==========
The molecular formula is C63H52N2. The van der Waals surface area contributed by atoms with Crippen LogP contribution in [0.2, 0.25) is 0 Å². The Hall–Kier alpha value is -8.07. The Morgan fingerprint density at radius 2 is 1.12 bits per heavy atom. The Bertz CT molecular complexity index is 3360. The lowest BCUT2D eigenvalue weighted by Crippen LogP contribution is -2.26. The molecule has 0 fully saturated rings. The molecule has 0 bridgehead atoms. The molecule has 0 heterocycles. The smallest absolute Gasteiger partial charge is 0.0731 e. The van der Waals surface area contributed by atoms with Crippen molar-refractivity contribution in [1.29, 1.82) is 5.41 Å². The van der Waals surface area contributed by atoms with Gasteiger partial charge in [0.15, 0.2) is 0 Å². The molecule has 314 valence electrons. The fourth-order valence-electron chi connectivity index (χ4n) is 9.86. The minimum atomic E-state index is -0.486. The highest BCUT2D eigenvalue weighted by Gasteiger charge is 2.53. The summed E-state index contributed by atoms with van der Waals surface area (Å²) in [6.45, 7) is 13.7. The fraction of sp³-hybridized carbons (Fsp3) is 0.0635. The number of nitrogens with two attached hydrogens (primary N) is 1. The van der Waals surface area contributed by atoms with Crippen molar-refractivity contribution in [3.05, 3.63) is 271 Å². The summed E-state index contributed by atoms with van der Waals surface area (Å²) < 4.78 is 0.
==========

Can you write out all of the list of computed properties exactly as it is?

The molecular formula is C63H52N2. The van der Waals surface area contributed by atoms with Crippen LogP contribution in [0.2, 0.25) is 0 Å². The Hall–Kier alpha value is -8.07. The Morgan fingerprint density at radius 2 is 1.12 bits per heavy atom. The Bertz CT molecular complexity index is 3360. The lowest BCUT2D eigenvalue weighted by Crippen LogP contribution is -2.26. The molecule has 0 fully saturated rings. The molecule has 0 bridgehead atoms. The molecule has 0 heterocycles. The smallest absolute Gasteiger partial charge is 0.0731 e. The van der Waals surface area contributed by atoms with Crippen molar-refractivity contribution in [1.29, 1.82) is 5.41 Å². The van der Waals surface area contributed by atoms with Gasteiger partial charge in [0.15, 0.2) is 0 Å². The molecule has 314 valence electrons. The fourth-order valence-electron chi connectivity index (χ4n) is 9.86. The minimum atomic E-state index is -0.486. The highest BCUT2D eigenvalue weighted by Gasteiger charge is 2.53. The summed E-state index contributed by atoms with van der Waals surface area (Å²) in [6.45, 7) is 13.7. The fraction of sp³-hybridized carbons (Fsp3) is 0.0635. The number of nitrogens with two attached hydrogens (primary N) is 1. The van der Waals surface area contributed by atoms with Crippen molar-refractivity contribution in [3.05, 3.63) is 271 Å². The summed E-state index contributed by atoms with van der Waals surface area (Å²) < 4.78 is 0.